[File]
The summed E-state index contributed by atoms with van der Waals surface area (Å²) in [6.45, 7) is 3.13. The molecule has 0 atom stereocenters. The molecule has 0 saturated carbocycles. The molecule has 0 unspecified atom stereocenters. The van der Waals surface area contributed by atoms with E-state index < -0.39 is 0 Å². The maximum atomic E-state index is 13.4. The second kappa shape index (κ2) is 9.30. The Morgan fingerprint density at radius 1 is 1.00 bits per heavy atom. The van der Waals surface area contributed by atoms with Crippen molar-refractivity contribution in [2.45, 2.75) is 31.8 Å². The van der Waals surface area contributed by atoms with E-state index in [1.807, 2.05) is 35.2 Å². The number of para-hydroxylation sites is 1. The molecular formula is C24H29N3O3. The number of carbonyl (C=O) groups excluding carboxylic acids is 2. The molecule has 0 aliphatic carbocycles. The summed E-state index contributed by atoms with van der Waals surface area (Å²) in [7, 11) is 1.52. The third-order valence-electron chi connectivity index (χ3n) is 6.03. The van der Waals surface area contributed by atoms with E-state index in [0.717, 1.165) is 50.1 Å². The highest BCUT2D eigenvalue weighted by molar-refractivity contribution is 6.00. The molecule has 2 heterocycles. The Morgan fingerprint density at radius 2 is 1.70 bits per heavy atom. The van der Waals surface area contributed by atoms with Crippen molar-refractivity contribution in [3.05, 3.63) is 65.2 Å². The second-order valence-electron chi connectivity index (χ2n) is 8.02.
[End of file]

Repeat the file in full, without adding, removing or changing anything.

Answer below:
The summed E-state index contributed by atoms with van der Waals surface area (Å²) in [6.45, 7) is 3.13. The molecule has 0 atom stereocenters. The molecule has 0 saturated carbocycles. The molecule has 0 unspecified atom stereocenters. The van der Waals surface area contributed by atoms with E-state index < -0.39 is 0 Å². The maximum atomic E-state index is 13.4. The second kappa shape index (κ2) is 9.30. The Morgan fingerprint density at radius 1 is 1.00 bits per heavy atom. The van der Waals surface area contributed by atoms with Crippen molar-refractivity contribution in [2.45, 2.75) is 31.8 Å². The van der Waals surface area contributed by atoms with E-state index in [1.807, 2.05) is 35.2 Å². The number of para-hydroxylation sites is 1. The molecular formula is C24H29N3O3. The number of carbonyl (C=O) groups excluding carboxylic acids is 2. The molecule has 0 aliphatic carbocycles. The summed E-state index contributed by atoms with van der Waals surface area (Å²) in [7, 11) is 1.52. The third-order valence-electron chi connectivity index (χ3n) is 6.03. The van der Waals surface area contributed by atoms with E-state index in [0.717, 1.165) is 50.1 Å². The highest BCUT2D eigenvalue weighted by molar-refractivity contribution is 6.00. The molecule has 2 heterocycles. The Morgan fingerprint density at radius 2 is 1.70 bits per heavy atom. The van der Waals surface area contributed by atoms with Crippen molar-refractivity contribution in [3.05, 3.63) is 65.2 Å². The second-order valence-electron chi connectivity index (χ2n) is 8.02.